I then started to make some mint sauce and at this they were on the point of sending for the men in white coats
The Realities of Eating
Shortly after my introduction to Benshasha, it was Eid al Adha, known in Morocco as Eid al Kabir – or big feast. It is Islam's equivalent of Christmas – at least, as far as commercialised 'family occasions' go - and if I was to become part of the clan, I had no option other than participate.
I was neither entirely new to Islam nor its festivals, having just spent my 20th Ramadan in an Islamic country. I confess I had been a little surprised – in Nigeria in 1979 - to discover that the six-lane motorway leading West out of Lagos had been entirely given over to use as a sheep market, and finding a man bicycling furiously down the wrong side of the road towards me with a large ram balanced on his head. It did, I should add, have its legs tied together.
I had become quite used to driving up into the mountains of Yemen and Oman with a live goat in the back of the Jeep, which a few hours later became 'lunch', despite its having done nothing whatsoever to offend me, other than – perhaps – to have crapped in the back of the car, which was not entirely its fault and certainly didn't warrant a death penalty.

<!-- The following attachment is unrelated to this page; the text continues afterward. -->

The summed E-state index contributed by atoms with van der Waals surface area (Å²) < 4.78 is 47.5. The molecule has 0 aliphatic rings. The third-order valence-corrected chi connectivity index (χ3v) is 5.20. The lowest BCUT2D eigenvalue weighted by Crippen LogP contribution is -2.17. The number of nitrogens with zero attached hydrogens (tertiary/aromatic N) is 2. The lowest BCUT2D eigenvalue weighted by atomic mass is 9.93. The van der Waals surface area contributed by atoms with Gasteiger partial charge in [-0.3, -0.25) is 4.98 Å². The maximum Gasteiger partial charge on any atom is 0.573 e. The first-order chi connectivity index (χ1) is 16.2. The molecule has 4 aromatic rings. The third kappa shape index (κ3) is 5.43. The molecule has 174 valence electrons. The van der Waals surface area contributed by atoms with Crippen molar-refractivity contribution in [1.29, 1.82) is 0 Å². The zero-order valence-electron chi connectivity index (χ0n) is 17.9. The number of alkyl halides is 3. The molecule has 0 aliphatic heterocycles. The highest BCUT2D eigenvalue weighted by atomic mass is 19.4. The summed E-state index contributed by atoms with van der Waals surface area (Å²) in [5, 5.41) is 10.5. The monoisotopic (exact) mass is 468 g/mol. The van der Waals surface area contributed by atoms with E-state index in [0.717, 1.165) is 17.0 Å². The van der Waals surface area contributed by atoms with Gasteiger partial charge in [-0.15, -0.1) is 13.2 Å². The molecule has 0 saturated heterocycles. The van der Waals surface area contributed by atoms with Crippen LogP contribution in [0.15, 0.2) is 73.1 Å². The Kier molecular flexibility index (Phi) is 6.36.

However, it was the first Eid al Adha that I had spent with a Moroccan family in a bidonville and nothing could have fully prepared me for the experience. The apparently impromptu but impeccably organised feast a couple of weeks before had gone to create an entirely false impression that life was just different and run on a rather unusual set of priorities.
To start with, if you have no work and absolutely no money at all it seems a little irrational that your entire preoccupation, and everyone else's, should be devoted towards obtaining and killing a sheep - and thereby spending enough money to feed the entire family for three months.
It could be argued that one sheep goes quite a long way and would feed everybody, but every adult male, every separate family unit down to a single woman with two illegitimate children and a seventy-year-old widow has to have their own animal.
Fatima's family – not even all of the two generations directly related to her – demanded five sheep, and at anywhere from €150 to €500 apiece, it is theoretically impossible. One of the mysteries of Benshasha that remains to this day, is that it is NOT impossible and that every year the sheep are acquired and killed, and I haven't the foggiest idea where the money comes from to do it.